Primary logical reasoning resources

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150 Python Challenges

150 Python Challenges

A single location to download all of our Python challenges (previously sold as separate downloads). Includes a single 149 page book outlining the challenges giving helpful instructions including how to install Python and SQLite3 as well as including sample code to help you and your classes complete all of the challenges. Screenshots of each solution included along with the original Python file so you can demonstrate the working solution to your class and talk through the code with them. Includes ready-to-use challenges to practice with and 5 larger chunky challenges to help pupils prepare for their NEA coursework and ideal to be used for the NEA resource bank. Suitable for KS3, GCSE and A Level Computer Science pupils. Covers: • Inputting and displaying data • Strings • Maths • If statements • For and while loops • Random • Turtle • Tuples • Lists • Directories • Numerical Arrays • 2D lists and directories • Reading from and writing to an external text file • Reading from and writing to an external .CSV file • Functions • TKinter • SQLite3 A complete, ready to use resource that will prove invaluable to your pupils to help them learn Python as a reference guide as they progress with their programming. For more high-quality resource visit www.nicholawilkin.com

By nwilkin

A Christmas Coding Activity with Scratch

A Christmas Coding Activity with Scratch

A computing lesson plan and associated resources for KS2 children programming a Saving Santa game with Scratch. Includes step-by-step lesson plan, support materials and pre-written program files. More free primary computing lessons and resources available at www.icompute-uk.com

By iCompute

An Easter Programming Activity with Scratch

An Easter Programming Activity with Scratch

A lesson plan and resources from iCompute for KS2 pupils programming an Easter Egg Hunt with Scratch. Includes step-by-step lesson plan, support materials and pre-written program files. More free primary computing lessons and resources available at www.icompute-uk.com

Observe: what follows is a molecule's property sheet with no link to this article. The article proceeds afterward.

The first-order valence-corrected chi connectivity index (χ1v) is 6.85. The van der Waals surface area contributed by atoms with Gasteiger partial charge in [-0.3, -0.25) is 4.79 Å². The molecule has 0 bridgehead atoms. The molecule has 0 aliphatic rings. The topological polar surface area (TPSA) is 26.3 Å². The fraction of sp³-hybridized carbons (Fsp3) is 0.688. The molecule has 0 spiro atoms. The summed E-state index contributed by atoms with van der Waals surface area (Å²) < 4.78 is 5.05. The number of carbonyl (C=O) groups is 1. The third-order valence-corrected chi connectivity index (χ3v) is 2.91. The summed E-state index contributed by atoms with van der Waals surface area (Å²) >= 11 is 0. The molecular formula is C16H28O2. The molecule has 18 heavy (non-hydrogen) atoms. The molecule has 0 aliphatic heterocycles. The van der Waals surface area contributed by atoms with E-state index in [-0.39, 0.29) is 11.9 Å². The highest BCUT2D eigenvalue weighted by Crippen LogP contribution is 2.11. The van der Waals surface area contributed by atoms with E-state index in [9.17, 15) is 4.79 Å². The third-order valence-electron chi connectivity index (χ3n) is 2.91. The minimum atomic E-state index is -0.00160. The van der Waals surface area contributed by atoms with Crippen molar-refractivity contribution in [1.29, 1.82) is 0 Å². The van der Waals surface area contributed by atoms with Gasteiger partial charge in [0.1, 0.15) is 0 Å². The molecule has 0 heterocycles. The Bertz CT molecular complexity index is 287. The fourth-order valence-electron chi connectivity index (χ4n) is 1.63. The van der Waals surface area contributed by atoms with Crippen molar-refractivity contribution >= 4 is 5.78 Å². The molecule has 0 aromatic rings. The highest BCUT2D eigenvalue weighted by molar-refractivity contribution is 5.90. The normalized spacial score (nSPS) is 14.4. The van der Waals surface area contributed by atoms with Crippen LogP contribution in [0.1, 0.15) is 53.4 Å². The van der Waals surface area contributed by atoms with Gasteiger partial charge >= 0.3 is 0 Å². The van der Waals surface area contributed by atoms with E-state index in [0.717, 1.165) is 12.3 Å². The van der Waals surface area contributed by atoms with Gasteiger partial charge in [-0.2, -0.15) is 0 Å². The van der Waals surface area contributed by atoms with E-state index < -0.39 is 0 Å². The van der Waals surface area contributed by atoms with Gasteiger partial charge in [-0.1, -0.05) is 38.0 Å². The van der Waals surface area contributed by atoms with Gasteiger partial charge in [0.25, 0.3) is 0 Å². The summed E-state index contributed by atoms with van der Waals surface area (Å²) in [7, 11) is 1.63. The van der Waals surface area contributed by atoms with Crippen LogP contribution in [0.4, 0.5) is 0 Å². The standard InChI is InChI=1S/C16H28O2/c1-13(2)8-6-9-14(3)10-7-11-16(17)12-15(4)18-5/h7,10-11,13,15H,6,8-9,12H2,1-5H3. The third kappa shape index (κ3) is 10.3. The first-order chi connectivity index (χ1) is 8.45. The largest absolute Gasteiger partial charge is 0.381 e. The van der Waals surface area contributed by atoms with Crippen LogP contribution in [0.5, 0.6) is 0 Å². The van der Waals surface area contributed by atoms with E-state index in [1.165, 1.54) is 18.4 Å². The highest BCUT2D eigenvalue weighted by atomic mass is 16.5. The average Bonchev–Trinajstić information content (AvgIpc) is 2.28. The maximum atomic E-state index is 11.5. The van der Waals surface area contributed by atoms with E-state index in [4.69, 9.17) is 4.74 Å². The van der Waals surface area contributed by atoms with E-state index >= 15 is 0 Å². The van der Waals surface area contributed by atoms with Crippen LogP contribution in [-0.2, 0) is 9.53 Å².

By iCompute

From Sratch to python - Decision Making (Selection using Lists) Lesson 3

From Sratch to python - Decision Making (Selection using Lists) Lesson 3

This series of lessons will prepare all students, particularly in KS2 and KS3 to develop their computational thinking skills, which is required for most KS4 qualification. It is also aimed at students aiming to sit GCSE computer science, and will support, provide a thorough and secure understanding of fundamental topics with adequate practise at applying skills. Decision making is an essential skill to master in computer science and students from any level can be guided with searching through lists in this lesson with teacher notes and make good progress. This lesson also covers invalid user entry using exception handler. It is useful for students to cover previous lessons in decision making. Starter plenary and homework activities included. This lesson is aimed at all abilities, although lower ability may require more time or lessons to complete all tasks. Lesson objectives are extracted from the new computing curriculum in England for KS2 and KS3. Students who have already used algorithms in scratch series will benefit from continuity and familiarity of keywords and exercises. Students will need knowledge of how to use input and output function with knowledge of variables in python. Or alternatively purchase introduction to python - from scratch to python series. They will also need the python IDLE environment which is available to download free at https://www.python.org/downloads/release/python-350/. Please feel free to email chris_vidal2000@yahoo.com for feedback or further advice.

By chris_vidal

Python Turing Test – Creating a chatting robot (Chat bot)

Python Turing Test – Creating a chatting robot (Chat bot)

Overview: In this brief introduction to programming using Python, students are going to create a chatting robot (chat bot) designed to confuse the user into thinking that they are talking to a real person. Learning Objectives: • Understand and use sequence in an algorithm • Understand and use iteration in an algorithm (FOR and WHILE loops) • Understand and use selection in an algorithm (IF, Else and Else if) • Understand why it is so difficult to create a computer that can seemingly think for itself

By Wolves_CLC

Python Harry Potter Sorting Hat Lesson